In the 2018, 43.5 million Americans provided unpaid care to an adult or child, according the National Alliance for Caregiving and AARP (2018). If you have been a caregiver in the past, are a caregiver now, or expect to care for an elderly parent or relative at some time in the near future, you need to pay attention. The stress of being a full-time caregiver is no joke; whether you are caring for a disabled child or an aging parent, you must take your own well-being seriously.

Caregivers are faced with an overwhelming amount of stress, which, if gone unattended, can result in burnout. Burnout occurs when the mental, emotional and physical demands of a long-term stressor begin to weigh so heavily on an individual that they hit a breaking point.

Common signs of burnout include: anxiety, depression, chronic fatigue, feelings of resentment, failure to take care of responsibilities, health problems, neglecting personal hygiene, and feelings of hopelessness. Obviously the impacts of ignoring stress can reach beyond simple frustrations and petty outbursts. The impacts can become dangerous and possibly put the caregiver and the cared for at risk. If you are a caregiver, please take care of yourself first and use the below tips as an outline.

Don’t Do It Alone

Spending most of your time with the individual who relies on you solely for their day to day survival can feel suffocating and lonely. You might feel like no one out there could possibly understand the guilt you have over the resentment you sometimes feel towards the individual you’re caring for. But don’t believe that lie. There are others out there who do understand, who are in the same place as you right now. Find community by searching support groups in your area or confide in a close and trustworthy group of friends.

Schedule Caregiver Breaks

Being a full-time caregiver doesn’t mean losing those years of your life. Just like a regular job, you need time away. A night out, a long weekend or a long-awaited vacation are all things you genuinely need and deserve.

Caregivers often think getting away is impossible. That no one will be able to manage the caregiving responsibilities in your absence. That is not true. If you have family nearby, you can rely on their support to spread out the caregiving duties and give you a break. Even if you do not have family near, there are qualified and wonderful individuals found through reputable organizations who can provide respite care in your home.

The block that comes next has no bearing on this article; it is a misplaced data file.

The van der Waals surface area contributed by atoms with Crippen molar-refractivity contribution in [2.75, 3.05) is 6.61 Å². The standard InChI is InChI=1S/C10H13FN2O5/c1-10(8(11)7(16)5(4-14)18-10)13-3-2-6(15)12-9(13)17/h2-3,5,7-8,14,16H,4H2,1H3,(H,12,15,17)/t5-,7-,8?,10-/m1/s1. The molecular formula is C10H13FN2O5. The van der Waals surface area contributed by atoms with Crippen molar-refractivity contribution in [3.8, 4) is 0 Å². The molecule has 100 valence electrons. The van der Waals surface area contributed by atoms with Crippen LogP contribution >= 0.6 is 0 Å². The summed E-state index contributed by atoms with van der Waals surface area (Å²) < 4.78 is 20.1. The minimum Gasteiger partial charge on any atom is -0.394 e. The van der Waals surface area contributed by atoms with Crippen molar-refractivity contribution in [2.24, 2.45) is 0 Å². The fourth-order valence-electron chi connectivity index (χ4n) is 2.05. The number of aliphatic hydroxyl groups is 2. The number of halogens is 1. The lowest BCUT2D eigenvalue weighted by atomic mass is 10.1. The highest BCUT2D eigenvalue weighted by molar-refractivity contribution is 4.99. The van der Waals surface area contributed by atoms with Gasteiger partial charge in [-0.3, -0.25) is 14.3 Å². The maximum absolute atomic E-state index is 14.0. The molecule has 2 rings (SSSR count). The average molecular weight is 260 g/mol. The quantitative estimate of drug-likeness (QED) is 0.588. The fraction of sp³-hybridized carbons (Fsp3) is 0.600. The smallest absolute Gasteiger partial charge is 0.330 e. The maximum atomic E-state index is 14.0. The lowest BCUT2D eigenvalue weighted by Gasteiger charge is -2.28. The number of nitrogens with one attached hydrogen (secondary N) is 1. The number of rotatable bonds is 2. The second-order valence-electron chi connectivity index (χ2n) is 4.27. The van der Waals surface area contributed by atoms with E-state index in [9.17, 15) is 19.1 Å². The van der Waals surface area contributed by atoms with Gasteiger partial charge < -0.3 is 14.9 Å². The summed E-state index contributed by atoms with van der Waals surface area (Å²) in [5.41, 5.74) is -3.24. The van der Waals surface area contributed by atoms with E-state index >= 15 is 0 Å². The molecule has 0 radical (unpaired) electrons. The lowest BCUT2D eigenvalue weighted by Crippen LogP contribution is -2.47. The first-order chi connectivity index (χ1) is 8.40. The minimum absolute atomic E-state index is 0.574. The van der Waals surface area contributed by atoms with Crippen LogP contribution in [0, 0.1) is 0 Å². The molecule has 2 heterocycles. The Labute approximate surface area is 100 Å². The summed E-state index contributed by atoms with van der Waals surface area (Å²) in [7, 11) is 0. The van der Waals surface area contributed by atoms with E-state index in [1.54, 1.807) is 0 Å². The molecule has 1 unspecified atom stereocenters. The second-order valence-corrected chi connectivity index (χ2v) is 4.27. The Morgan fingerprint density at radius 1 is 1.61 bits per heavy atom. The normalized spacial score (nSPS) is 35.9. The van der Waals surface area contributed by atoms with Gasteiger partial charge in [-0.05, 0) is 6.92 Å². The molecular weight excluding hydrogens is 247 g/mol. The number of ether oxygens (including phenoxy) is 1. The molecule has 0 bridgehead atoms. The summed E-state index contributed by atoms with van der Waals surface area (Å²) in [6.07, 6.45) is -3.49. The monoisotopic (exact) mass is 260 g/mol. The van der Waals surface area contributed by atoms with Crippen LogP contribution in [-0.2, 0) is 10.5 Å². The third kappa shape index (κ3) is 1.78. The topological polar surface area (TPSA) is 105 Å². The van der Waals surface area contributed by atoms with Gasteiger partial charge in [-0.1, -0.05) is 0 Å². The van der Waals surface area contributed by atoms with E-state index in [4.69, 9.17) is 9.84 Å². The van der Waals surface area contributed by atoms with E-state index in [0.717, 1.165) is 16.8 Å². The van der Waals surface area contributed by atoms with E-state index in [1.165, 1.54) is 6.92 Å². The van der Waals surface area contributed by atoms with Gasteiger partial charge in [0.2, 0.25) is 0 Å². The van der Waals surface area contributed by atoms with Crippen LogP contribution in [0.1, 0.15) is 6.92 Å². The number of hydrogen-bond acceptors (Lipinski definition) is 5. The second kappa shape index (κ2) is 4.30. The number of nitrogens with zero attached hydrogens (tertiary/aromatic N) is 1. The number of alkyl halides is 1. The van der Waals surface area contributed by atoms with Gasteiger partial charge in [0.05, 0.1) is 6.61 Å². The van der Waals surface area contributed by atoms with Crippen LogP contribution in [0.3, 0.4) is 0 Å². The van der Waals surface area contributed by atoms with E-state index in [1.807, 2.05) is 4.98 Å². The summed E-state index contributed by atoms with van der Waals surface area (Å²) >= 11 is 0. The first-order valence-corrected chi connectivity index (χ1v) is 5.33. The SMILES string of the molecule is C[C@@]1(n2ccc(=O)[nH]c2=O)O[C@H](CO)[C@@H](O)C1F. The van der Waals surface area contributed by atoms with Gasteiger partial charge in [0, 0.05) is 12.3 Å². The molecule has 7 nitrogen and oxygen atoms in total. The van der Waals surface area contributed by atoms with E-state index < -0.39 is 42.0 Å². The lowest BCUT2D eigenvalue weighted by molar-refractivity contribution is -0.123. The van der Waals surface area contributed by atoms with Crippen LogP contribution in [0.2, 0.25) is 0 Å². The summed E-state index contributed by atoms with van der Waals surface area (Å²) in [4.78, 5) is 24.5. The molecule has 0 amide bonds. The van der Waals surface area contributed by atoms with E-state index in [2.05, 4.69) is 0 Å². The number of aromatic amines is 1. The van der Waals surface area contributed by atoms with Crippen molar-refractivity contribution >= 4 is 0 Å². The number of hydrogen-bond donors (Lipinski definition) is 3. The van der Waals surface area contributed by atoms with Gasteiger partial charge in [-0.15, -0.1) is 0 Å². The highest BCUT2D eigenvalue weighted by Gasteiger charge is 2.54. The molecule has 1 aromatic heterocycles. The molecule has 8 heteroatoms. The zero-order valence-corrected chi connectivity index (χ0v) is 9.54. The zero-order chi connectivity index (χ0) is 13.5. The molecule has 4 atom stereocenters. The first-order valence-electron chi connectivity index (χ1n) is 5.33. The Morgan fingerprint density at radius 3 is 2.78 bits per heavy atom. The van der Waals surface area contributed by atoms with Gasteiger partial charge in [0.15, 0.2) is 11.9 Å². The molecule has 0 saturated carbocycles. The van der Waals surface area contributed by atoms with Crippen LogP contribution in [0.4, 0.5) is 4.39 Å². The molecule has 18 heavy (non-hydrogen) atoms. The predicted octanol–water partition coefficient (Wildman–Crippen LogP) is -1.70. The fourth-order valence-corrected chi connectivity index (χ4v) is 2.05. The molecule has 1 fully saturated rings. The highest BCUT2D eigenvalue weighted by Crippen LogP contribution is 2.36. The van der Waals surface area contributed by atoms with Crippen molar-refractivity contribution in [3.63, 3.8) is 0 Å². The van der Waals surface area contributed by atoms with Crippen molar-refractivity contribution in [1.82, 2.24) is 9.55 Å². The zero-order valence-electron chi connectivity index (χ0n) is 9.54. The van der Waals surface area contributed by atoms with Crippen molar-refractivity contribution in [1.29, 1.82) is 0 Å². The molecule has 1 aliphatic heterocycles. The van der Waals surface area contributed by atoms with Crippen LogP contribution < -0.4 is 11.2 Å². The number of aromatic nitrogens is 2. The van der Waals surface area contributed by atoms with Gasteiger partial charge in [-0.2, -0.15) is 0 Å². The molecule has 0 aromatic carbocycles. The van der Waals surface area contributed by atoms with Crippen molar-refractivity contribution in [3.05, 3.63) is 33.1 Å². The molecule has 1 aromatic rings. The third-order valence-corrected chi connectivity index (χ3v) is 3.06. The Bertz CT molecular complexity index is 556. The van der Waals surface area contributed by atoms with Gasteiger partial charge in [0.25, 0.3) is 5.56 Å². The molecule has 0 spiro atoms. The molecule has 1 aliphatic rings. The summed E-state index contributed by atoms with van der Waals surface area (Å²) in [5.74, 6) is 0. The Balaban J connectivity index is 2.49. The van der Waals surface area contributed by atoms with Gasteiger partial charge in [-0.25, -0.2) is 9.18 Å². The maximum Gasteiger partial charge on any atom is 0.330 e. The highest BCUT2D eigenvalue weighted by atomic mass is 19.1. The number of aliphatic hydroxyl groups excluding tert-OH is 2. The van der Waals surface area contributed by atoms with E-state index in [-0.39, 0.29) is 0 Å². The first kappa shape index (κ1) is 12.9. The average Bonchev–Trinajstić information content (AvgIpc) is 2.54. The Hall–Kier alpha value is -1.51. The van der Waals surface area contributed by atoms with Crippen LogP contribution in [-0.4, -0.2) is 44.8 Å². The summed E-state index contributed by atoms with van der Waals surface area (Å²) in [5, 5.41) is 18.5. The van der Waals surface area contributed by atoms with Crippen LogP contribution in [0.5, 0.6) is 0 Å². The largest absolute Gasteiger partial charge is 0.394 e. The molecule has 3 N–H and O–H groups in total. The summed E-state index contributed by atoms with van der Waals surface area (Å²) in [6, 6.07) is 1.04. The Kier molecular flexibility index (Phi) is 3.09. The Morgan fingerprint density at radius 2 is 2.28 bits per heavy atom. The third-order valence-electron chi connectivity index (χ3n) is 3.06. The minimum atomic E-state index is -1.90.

Take advantage of these opportunities. Ask for help and give yourself time away to refresh.

Put Yourself First

We all know that if the oxygen masks drop on an airplane, we are supposed to put our masks on first before assisting those around us. This is true in absolutely every caregiving situation. You need to take care of yourself first because if you aren’t mentally, emotionally, and physically healthy, you won’t be able to properly care for anyone.

Self-care means being conscientious of eating well, getting proper physical activity, and being aware of what you need. If you notice you have slipped into a habit of irritability, that could be a sign that you need some time away. If you’ve found yourself feeling lonely, you might need to invite a friend over for lunch or meet some friends for coffee. Being aware of your own state of being and reacting to where you are in the moment, is step one to great self-care.

If you are deep into the stress of caregiving and are trying to dig yourself out but don’t know where to start, start with the above 3 guideposts. If you feel that you need an extra push towards mood regulation or stress management, explore regular CBD use. Cannabidoil has proven to be extremely effective at reducing feelings of stress and anxiety. The best part is that they are all-natural and have no proven risk of becoming habit forming. Another important part of self-care is trying new things that can help get you on a path to well-being. CBD might be just the thing for you.